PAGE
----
NewsLocal NewsSan Diego News


Navy medic backs out of involuntary manslaughter plea, case now goes to trial

Posted at 6:00 PM, Feb 22, 2022
and last updated 2022-02-22 21:07:13-05

CAMP PENDLETON, Calif. (KGTV) - On Tuesday, a Navy corpsman backed out of a plea agreement for his alleged connection to the 2019 shooting death of fellow corpsman, HM3 Michael De Leon. A corpsman is a type of medic.

“This is not what we expected,” said Jose De Leon. He and his wife, Sandra, spoke to ABC 10News just after HM2 Edmond Maebane’s hearing inside a Camp Pendleton courthouse, which suddenly shifted from a plea deal to an arraignment over charges of involuntary manslaughter and reckless endangerment.

“Now, we're looking at several more months of hearings,” cried Sandra.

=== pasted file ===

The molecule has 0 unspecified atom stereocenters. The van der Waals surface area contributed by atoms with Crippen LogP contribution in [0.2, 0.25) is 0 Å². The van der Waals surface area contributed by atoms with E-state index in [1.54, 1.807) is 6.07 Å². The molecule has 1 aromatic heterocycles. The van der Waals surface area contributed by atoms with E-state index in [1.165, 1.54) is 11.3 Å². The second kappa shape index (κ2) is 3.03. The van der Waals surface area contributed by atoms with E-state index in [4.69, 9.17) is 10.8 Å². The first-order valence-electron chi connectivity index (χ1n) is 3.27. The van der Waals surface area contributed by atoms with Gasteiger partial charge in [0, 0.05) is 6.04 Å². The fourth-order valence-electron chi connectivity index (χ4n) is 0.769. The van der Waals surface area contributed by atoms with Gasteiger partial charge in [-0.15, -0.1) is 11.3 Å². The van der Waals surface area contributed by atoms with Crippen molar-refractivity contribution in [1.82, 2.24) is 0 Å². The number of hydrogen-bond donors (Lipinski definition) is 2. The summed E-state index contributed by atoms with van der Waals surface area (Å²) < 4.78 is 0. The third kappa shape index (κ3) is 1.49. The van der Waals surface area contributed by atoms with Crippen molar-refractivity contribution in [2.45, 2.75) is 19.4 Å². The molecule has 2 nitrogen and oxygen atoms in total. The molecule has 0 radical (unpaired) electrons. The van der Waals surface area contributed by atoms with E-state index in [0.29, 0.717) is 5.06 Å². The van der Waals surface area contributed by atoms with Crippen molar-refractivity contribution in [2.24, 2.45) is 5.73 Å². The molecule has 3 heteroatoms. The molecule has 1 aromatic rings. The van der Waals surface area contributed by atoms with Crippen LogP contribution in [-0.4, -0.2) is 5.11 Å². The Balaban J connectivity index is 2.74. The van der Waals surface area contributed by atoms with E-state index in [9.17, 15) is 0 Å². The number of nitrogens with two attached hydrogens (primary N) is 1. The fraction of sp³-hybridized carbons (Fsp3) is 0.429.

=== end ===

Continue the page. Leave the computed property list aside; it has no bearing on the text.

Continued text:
The judge said that he had concerns that HM2 Maebane didn't actually want to plead guilty, after having met with him and his counsel earlier in the day.

The trial has been scheduled for June.

“I don't know if we're going to have justice or not but I look forward to a jury trial,” said Jose.

The De Leons said that their son captured Snapchat video before he was shot during a party with other corpsmen at a house on the Twentynine Palms base, located northeast of San Diego.

The prosecution said that the corpsmen were drinking and dry-firing guns before the fatal round was fired.

The De Leons claimed that the corpsmen tried to conceal the truth after ABC 10News confirmed through sources with close military ties that their son's death was being investigated as a homicide, not a suicide like they said that they were first led to believe.

Last summer, HM1 Ryan Dini was found guilty, in part, of dereliction of duty resulting in death. He was sentenced to a hundred days in the brig and a rank reduction from E-6 to E-5, resulting in a drop in his pay.

HM2 Mason Williams was found guilty of dereliction of duty and disorderly conduct, dropping his rank from E-4 to E-1 with a pay reduction.

Last July, the Marines confirmed that two other corpsmen were also charged in connection to the death but that scheduled proceedings were not publicly accessible at the time.